Firing Loga Could Haunt Zim Football Authority

Zimbabwe’s football authorities knee-jerk bid to rescue the national team’s poor fortunes in the World Cup qualifiers by firing coach Zdravko Logarusic may come back to haunt them if they fail to pay the Croat’s US$ 90 000 (R1,3 million) settlement.

Logarusic, popularly known as Loga was fired on Sunday after picking only one point from Zimbabwe’s first two matches in Group G of the 2022 World Cup first round of qualifiers.

In total, the Warriors only won one match out of 14 under the Croatian coach’s tutelage.

As part of his severance package, Loga is expected to be paid by ZIFA US$35 000 for the termination of his contract, which still had five months left.

Loga was earning US$7000 (R101 000) a month.

On top of that, the outspoken coach was promised 10% of the US$550 000 prize money Zimbabwe got from CAF for qualifying for AFCON 2021.

Loga’s share of the CAF prize money is US$55 000. In total – meaning his total settlement due is US$90 000.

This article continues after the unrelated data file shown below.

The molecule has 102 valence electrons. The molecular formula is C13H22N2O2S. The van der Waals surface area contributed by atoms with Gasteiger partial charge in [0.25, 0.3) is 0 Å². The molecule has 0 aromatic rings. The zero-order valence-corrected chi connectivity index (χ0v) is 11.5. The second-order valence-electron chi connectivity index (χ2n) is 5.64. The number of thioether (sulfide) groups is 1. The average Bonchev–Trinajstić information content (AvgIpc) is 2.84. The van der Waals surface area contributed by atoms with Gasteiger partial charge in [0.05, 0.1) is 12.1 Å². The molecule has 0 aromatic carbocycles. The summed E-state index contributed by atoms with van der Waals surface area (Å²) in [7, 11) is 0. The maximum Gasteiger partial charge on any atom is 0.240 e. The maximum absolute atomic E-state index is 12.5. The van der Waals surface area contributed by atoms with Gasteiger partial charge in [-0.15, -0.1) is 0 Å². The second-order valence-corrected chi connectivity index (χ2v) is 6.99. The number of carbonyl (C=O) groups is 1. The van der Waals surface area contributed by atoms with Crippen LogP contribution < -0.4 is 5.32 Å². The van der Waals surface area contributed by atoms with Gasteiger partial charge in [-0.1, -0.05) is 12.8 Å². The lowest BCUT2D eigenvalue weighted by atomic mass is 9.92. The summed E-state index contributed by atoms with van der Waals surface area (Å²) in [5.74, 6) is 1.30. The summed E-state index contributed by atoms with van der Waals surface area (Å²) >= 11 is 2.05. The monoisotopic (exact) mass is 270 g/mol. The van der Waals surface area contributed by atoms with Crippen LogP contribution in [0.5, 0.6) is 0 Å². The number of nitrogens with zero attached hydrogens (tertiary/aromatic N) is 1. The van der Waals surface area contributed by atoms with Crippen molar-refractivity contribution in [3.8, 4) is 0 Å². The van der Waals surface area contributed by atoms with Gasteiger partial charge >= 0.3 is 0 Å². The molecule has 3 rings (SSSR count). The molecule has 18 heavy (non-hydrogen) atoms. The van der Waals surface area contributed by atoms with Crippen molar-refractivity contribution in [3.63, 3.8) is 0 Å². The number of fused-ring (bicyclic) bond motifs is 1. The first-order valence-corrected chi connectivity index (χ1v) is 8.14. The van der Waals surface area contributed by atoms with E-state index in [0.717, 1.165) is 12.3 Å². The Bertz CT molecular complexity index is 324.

It remains to be seen if cash-strapped ZIFA will be able to pay Logarusic his settlement.

ZIFA’s communications and competition manager refused to comment on the matter when contacted by The Bulrushes on Thursday.

Ironically, Zimbabwe’s football governing body still owes Norman Mapeza, who was appointed interim coach on Wednesday.

Mapeza is owed the money by ZiFA from his previous stints as Warriors coach.

ZIFA is still to pay the US$100 000 it owes former national team coach Callisto Pasuwa, who led Zimbabwe to the 2017 AFCON finals in Gabon.

Zimbabwe was banned from the 2018 World Cup qualifying for failing to pay its former national team coach Jose Claudinei Georgini.

The Brazilian football manager nicknamed Valinhos managed the Warriors from January to November 2008.

Zimbabwe’s participation in the qualifiers for the 2022 World Cup in Qatar was also under threat over the US $150 000 it ows to Belgian coach Tom Saintfei.

The Belgian was deported on his first day of training after engaging in his duties without a work permit in 2010.